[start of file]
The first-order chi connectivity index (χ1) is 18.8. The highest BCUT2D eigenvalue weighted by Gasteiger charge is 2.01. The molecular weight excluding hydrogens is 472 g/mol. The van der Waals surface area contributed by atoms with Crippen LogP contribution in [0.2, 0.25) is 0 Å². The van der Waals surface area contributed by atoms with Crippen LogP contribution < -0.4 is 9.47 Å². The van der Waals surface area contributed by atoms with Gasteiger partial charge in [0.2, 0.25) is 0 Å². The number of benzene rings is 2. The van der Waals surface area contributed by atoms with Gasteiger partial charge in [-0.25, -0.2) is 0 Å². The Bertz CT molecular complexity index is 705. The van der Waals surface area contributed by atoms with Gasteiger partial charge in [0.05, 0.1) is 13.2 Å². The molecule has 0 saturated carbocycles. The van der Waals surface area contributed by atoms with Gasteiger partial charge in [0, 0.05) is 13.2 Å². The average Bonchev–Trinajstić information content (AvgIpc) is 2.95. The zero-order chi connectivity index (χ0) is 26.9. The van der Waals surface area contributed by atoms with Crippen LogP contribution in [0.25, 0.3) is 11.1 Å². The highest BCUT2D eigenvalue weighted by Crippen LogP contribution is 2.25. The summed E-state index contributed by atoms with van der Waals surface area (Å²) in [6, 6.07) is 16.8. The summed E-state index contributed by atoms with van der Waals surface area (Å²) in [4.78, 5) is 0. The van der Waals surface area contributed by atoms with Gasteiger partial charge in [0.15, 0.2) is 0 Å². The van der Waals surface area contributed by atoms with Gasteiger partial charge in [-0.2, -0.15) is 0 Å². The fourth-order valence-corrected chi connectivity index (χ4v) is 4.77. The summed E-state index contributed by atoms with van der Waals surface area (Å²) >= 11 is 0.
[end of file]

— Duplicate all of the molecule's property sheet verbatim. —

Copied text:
The first-order chi connectivity index (χ1) is 18.8. The highest BCUT2D eigenvalue weighted by Gasteiger charge is 2.01. The molecular weight excluding hydrogens is 472 g/mol. The van der Waals surface area contributed by atoms with Crippen LogP contribution in [0.2, 0.25) is 0 Å². The van der Waals surface area contributed by atoms with Crippen LogP contribution < -0.4 is 9.47 Å². The van der Waals surface area contributed by atoms with Gasteiger partial charge in [0.2, 0.25) is 0 Å². The number of benzene rings is 2. The van der Waals surface area contributed by atoms with Gasteiger partial charge in [-0.25, -0.2) is 0 Å². The Bertz CT molecular complexity index is 705. The van der Waals surface area contributed by atoms with Gasteiger partial charge in [0.05, 0.1) is 13.2 Å². The molecule has 0 saturated carbocycles. The van der Waals surface area contributed by atoms with Gasteiger partial charge in [0, 0.05) is 13.2 Å². The average Bonchev–Trinajstić information content (AvgIpc) is 2.95. The zero-order chi connectivity index (χ0) is 26.9. The van der Waals surface area contributed by atoms with Crippen LogP contribution in [0.25, 0.3) is 11.1 Å². The highest BCUT2D eigenvalue weighted by Crippen LogP contribution is 2.25. The summed E-state index contributed by atoms with van der Waals surface area (Å²) in [6, 6.07) is 16.8. The summed E-state index contributed by atoms with van der Waals surface area (Å²) in [4.78, 5) is 0. The van der Waals surface area contributed by atoms with Gasteiger partial charge in [0.15, 0.2) is 0 Å². The van der Waals surface area contributed by atoms with Gasteiger partial charge in [-0.2, -0.15) is 0 Å². The fourth-order valence-corrected chi connectivity index (χ4v) is 4.77. The summed E-state index contributed by atoms with van der Waals surface area (Å²) >= 11 is 0.